Use of GPS Watches and Activity Trackers

The use of GPS watches in sports has significantly grown over the past few years. There is a watch for almost any type of exercise. There are models for the obvious: running, hiking, cycling, and swimming. However, they also have specific versions for other sports such as golf and diving. The number of companies producing these watches is also huge: Garmin, Polar, Fitbit, Apple, Samsung, TomTom, and New Balance, just to name a few. The options are endless, and almost every endurance athlete owns one. Occasionally, I will see a runner with a standard watch that only has a clock and stopwatch, but the vast majority of runners have GPS watches tracking their data.   

I have a Garmin Forerunner 220 for running. The watch is middle of the road in terms of the options it provides, and it still does far more than I will ever use. Here are my favorite features:

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Muscle Soreness and Recovery

Everyone has been sore before – perhaps you completed a big run or hike, went skiing for a whole day, did too much shoveling, lifted heavier weights at the gym, or simply tried a new exercise. Delayed-Onset Muscle Soreness (DOMS) is muscle tenderness caused be exercise peaking approximately 24 to 48 hours after completing the exercise. The severity of DOMS is variable depending on the intensity and duration of exercise, your individual conditioning level, your age, and the specific exercise/activity that was done. DOMS can last for a week or two, but it usually dissipates after a few days.

DOMS is more likely after completing eccentric activities than concentric. Eccentric exercise is when force is applied as a muscle lengthens – for example, walking down a hill or lowering a heavy weight. Eccentrics can be thought of as putting on the breaks and controlling against gravity. Concentric exercise is when force is applied as the muscle contracts – for example, lifting weight up during a biceps curl or leg extension. Eccentric contractions are more demanding on our muscles than concentric. For runners, this helps explain why you would have more muscle soreness after the Boston marathon (a net downhill race) verses a relatively flat marathon.

Here are the best ways to decrease muscle soreness and speed up recovery:

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Post-Exercise Stretching

Before exercising, you want to do an active warm-up to get blood flowing into your muscles. After exercising, you want to do static stretching because your muscles are loose and it is a prime time to gain flexibility. If you stretch a cold muscle, you can easily strain it and injure yourself. Stretching after exercise decreases your risk of injury and helps minimize stiffness. Stretching helps prevent your muscles from becoming too tight and pulling on areas that could result in injury. Quad tendonitis is often caused by tight quads pulling on the knees where they attach. Similarly, achilles tendonitis is often caused by tight calves pulling on the back of the ankle where they attach. Stretching is also a great way to end your exercise routine because it is relaxing and facilitates your heart in coming back down to it's resting rate.  

Below is my favorite post-run stretching routine. It hits all the major lower body muscle groups and leaves you feeling great. Hold each exercise for 20-30 seconds. Do not push to the point of pain or discomfort. Make sure you are gentle and not aggressive. The order is not too important, but this is the sequencing I prefer.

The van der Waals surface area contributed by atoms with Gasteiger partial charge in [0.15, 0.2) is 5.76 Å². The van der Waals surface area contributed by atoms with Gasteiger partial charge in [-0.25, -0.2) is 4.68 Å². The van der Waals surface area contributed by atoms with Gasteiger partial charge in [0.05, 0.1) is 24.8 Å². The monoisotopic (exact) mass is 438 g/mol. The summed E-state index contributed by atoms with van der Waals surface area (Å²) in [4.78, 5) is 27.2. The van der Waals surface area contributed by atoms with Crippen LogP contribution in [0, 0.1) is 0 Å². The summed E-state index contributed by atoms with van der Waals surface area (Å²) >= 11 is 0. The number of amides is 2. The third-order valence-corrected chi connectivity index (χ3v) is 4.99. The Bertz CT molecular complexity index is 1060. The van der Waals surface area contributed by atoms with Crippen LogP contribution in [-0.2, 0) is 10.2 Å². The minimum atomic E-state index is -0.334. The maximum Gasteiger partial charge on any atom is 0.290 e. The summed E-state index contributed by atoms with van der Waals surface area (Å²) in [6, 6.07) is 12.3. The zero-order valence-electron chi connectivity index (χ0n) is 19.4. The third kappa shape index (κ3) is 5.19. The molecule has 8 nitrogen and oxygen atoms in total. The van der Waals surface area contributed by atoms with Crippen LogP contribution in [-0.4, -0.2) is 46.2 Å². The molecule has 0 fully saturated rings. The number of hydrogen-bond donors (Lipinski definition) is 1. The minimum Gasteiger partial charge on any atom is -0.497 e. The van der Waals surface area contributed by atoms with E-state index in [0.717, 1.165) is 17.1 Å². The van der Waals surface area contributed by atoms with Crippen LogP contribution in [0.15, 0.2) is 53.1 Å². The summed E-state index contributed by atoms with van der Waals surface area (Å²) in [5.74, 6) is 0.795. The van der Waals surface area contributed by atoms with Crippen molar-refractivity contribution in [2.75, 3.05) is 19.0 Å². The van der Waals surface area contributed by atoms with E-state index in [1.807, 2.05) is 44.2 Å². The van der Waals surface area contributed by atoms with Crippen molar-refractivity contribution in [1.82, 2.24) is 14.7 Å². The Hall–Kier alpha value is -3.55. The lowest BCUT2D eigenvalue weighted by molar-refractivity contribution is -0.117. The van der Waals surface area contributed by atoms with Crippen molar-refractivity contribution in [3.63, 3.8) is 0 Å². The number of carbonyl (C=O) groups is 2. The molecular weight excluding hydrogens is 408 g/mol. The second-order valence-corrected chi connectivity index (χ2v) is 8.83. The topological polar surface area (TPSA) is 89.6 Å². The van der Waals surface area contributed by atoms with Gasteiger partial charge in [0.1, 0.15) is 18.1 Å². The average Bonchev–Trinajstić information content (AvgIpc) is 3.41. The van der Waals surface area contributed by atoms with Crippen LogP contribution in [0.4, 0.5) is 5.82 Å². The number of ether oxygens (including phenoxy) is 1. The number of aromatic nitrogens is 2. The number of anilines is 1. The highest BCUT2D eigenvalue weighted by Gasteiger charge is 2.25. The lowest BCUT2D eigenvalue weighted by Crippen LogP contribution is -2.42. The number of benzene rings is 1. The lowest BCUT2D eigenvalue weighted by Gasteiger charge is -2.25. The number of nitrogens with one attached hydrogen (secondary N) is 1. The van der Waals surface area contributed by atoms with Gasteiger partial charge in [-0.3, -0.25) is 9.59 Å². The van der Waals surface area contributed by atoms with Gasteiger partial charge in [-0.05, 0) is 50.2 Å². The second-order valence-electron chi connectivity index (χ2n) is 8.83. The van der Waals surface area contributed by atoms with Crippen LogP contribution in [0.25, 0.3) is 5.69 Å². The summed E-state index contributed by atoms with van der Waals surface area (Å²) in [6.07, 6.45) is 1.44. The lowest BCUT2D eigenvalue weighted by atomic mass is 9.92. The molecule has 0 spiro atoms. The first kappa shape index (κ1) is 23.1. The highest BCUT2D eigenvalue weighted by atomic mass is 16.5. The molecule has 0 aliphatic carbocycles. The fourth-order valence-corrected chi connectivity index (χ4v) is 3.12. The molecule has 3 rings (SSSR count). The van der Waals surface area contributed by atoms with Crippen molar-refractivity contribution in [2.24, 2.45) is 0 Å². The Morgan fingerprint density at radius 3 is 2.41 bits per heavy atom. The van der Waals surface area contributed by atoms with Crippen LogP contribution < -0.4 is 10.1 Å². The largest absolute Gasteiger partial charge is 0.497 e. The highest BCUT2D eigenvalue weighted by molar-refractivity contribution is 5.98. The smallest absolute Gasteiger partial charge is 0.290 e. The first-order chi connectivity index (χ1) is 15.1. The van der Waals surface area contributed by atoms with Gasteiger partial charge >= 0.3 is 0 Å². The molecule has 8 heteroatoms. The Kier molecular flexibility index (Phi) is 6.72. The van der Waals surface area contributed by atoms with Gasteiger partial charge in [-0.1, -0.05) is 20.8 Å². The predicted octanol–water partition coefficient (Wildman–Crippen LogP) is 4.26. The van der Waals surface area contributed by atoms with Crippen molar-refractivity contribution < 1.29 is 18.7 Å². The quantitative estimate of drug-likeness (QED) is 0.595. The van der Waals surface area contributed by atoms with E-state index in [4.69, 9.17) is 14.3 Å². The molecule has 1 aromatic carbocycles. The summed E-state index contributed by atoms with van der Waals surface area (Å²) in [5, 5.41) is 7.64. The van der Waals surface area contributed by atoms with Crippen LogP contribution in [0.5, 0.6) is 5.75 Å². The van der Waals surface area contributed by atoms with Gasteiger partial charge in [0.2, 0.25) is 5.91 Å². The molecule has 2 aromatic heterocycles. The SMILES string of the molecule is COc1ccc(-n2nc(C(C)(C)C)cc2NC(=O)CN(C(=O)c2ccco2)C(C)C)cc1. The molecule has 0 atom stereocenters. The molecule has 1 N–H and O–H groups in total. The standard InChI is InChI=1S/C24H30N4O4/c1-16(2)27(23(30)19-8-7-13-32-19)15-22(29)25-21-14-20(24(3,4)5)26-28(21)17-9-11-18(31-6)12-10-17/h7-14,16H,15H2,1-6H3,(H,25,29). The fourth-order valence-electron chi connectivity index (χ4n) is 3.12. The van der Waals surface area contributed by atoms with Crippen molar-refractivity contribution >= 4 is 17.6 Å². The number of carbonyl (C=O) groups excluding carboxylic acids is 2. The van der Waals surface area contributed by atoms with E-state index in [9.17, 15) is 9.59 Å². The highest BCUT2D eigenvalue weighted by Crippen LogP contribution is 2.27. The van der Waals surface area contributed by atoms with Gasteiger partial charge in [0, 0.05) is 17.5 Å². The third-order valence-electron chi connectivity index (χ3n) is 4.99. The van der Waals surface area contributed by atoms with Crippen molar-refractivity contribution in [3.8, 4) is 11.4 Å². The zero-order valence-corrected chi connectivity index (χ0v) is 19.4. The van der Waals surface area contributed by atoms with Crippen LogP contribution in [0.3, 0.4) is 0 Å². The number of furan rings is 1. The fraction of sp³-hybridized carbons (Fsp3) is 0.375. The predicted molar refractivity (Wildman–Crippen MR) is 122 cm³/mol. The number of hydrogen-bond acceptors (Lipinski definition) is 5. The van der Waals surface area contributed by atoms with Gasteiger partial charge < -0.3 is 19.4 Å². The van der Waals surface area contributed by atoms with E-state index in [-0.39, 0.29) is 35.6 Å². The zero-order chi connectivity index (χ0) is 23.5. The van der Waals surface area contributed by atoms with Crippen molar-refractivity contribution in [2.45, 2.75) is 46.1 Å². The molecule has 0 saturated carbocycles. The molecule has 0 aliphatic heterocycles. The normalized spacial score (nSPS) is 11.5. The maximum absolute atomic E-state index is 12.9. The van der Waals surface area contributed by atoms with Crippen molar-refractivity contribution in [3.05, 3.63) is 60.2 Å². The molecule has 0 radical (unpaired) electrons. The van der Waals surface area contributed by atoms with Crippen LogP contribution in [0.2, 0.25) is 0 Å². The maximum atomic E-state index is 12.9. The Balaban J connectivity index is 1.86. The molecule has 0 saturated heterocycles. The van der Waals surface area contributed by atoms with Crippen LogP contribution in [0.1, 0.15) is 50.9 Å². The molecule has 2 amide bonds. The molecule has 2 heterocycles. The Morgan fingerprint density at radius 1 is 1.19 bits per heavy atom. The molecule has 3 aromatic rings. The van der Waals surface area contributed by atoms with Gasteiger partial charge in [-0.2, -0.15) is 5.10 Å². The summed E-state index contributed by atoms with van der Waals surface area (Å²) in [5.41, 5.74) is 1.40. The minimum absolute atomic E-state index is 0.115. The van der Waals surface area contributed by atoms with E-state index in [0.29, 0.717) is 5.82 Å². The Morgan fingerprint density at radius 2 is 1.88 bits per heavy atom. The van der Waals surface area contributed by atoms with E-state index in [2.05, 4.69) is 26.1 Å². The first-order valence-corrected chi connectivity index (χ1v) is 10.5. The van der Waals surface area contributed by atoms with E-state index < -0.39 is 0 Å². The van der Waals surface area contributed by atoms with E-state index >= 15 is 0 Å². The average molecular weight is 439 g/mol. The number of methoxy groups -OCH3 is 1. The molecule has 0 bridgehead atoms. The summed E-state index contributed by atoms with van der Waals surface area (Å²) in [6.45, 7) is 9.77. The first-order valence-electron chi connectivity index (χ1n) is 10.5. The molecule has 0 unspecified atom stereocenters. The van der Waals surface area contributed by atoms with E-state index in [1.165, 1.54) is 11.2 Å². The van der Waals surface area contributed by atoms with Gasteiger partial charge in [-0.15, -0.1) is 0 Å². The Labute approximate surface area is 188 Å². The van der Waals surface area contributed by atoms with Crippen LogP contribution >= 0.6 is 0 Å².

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Walk-Jog Progression and Why I Love Running

When returning to running after 4+ weeks off or when starting running, the best approach is to use a walk-jog program. Below is a list of progressions with each walk-jog about 30 minutes total. The workouts should be performed every other day, advancing to the next stage only when you are conformable (and pain free) with the previous one. It is okay to repeat certain stages or revert back to the previous stage if it is too hard. Try not to skip stages, even if you are feeling good - the body needs time to ease into it. Before starting, make sure you can easily walk 30+ minutes continuously without difficulty. 

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My Knee Injury

On December 31st, 2017, I went for a 7 mile run with drills and strides. In my training log I wrote “-7 degrees feels like -23 degrees.” That is cold. The roads were snow covered and the treadmill was calling my name, but I wanted to be outside.    

The next day, January 1st, 2018, I was faced with similar conditions. It was -13 degrees, and I continued to have poor footing due to the cold snowy conditions. By the end of the 30 minute easy run, I had developed a nagging knee pain. I shrugged it off until I went to run again the following day. I decided to use the treadmill this time, but the knee pain became intensely sharp and stabbing less than 5 minutes into my run. My body told me to stop, so I listened. Even though there was no swelling or specific trauma, I knew it was serious.

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Deciphering Knee Pain

As a physical therapist, our job is to figure out what is causing your pain/problem and then determine/teach you how to fix it. Low back pain and knee pain are probably the two most common diagnoses we receive. Neck pain and shoulder pain are next on the list. We combine information such as the cause of the injury, the description of the pain, and the results from our examination to come up with a plan. Today we are going to focus on some factors to help diagnosis pain in the knee. Read more to learn about knee anatomy and what causes knee pain at different locations throughout the knee!

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